House Republicans plan to vote next week to repeal the new federal health law, but most representatives from California are unlikely to be joining them.
California has blazed many trails — from wheat-grass shots to personal computing. But with the health overhaul, it's shaping up less as a trailblazer and more as a renegade. Its congressional delegation and new crop of state leaders, including new California insurance chief Dave Jones, are not only embracing the law — they are championing it.
"As to my first priority — the implementation of health care reform — I believe it is important to move forward here in California even if a new Republican majority in the House of Representatives wants to turn the clock back and deny Americans health reform," Jones said.
To wit: Jones' first act was signing an emergency order expanding his powers to enforce the federal law. He says the move was necessary should the Republican majority in Washington, D.C., handcuff federal enforcement through budget cuts. And like a good old barn-raising, the California insurance exchange — a centerpiece of the plan — is rising out of the earth practically overnight, with help from both parties.
Earlier this week, outgoing Republican Gov. Arnold Schwarzenegger made two appointments to the board that will oversee the exchange: his chief of staff, Democrat Susan Kennedy, and former Secretary of Health and Human Services Kim Belshe, a Republican.
Belshe noted that California wasn't starting from scratch with implementation. She led Schwarzenegger's effort to remake the state's insurance market in 2007, an overhaul similar to what is now federal law. The proposal failed, but Belshe said it created momentum.
"California's guiding motto for health reform implementation has been '2014 is tomorrow,' " she said. "And it's true that many federal reforms aren't slated to take effect until 2014, but the magnitude and the import of the state responsibilities require action now."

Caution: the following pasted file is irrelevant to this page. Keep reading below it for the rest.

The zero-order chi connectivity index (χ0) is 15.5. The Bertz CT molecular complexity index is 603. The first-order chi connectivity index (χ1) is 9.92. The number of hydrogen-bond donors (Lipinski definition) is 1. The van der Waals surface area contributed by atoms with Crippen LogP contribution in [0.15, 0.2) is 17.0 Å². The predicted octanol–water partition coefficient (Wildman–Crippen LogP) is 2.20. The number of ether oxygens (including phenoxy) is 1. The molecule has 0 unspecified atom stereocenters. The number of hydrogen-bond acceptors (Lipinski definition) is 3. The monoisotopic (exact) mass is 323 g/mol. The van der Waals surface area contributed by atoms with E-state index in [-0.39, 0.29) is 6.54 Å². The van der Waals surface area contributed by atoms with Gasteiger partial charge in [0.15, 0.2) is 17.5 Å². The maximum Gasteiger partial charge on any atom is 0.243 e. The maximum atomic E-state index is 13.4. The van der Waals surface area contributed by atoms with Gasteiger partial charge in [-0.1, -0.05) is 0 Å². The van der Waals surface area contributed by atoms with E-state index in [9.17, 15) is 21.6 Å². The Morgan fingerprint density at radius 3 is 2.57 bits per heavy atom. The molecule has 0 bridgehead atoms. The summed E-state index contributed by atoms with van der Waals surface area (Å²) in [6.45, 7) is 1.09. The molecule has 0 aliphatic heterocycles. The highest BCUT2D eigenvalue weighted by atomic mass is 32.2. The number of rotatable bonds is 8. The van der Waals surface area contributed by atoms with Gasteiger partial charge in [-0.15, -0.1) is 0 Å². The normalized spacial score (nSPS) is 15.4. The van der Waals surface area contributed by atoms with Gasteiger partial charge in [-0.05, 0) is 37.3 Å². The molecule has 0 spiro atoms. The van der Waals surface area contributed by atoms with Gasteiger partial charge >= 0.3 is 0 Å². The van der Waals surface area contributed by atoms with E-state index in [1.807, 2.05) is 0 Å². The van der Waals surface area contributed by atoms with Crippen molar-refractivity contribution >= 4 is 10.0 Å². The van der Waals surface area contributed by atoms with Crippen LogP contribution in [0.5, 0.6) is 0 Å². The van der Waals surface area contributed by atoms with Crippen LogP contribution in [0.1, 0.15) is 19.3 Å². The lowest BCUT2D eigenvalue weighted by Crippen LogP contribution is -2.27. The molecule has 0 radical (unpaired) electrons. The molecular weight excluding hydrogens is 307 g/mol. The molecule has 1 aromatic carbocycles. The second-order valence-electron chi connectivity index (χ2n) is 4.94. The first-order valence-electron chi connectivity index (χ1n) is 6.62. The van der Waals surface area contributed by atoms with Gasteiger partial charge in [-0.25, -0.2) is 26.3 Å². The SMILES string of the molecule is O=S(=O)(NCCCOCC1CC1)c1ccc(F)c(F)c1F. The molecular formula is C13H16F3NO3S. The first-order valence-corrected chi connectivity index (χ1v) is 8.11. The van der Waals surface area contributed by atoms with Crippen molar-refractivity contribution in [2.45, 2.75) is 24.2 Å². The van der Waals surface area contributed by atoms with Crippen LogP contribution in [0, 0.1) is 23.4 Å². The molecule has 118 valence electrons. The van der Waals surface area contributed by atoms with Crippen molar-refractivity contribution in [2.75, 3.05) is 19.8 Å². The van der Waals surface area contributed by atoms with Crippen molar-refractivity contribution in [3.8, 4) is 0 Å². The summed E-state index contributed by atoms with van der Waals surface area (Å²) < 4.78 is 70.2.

Not everyone is waving their pompoms, however.
The state's chamber of commerce and other business groups oppose the federal health law, which they say is too costly for employers.
Still, strong support for the health law isn't surprising, said Democratic political consultant Chris Lehane. California Democrats have a big lead in voter registration, in part because of a loyal — and growing — Latino population.
"Part of it is the demographics," he said. "Part of it is just the culture that exists out in California — people are forward-looking; they embrace change."
California's enthusiasm is buoyed, no doubt, by the fact that the state won't pay for the expanded coverage out of its own depleted vault -– at least not right away. And it has much to gain. The state has legions of uninsured residents — many working low-paying, service-sector and agricultural jobs. Some 3.4 million people are projected to gain coverage by the middle of the decade.
"There is a huge benefit for folks in California from this legislation," said Robert Restuccia, the head of Community Catalyst, a Boston-based consumer advocacy group that supports the federal law. "You have an insurance market that really discriminates against anyone who is sick. You have one of the highest number of uninsured. You have a delivery system that is underfinanced."
Elsewhere in the nation, the federal health plan isn't giving state leaders the warm-and-fuzzies: Oklahoma's new Republican insurance chief is part of a lawsuit challenging the law's constitutionality. At least 20 states have joined legal efforts to scuttle the health care law. In Alaska, Republican Gov. Sean Parnell has given federal planning grants the cold shoulder.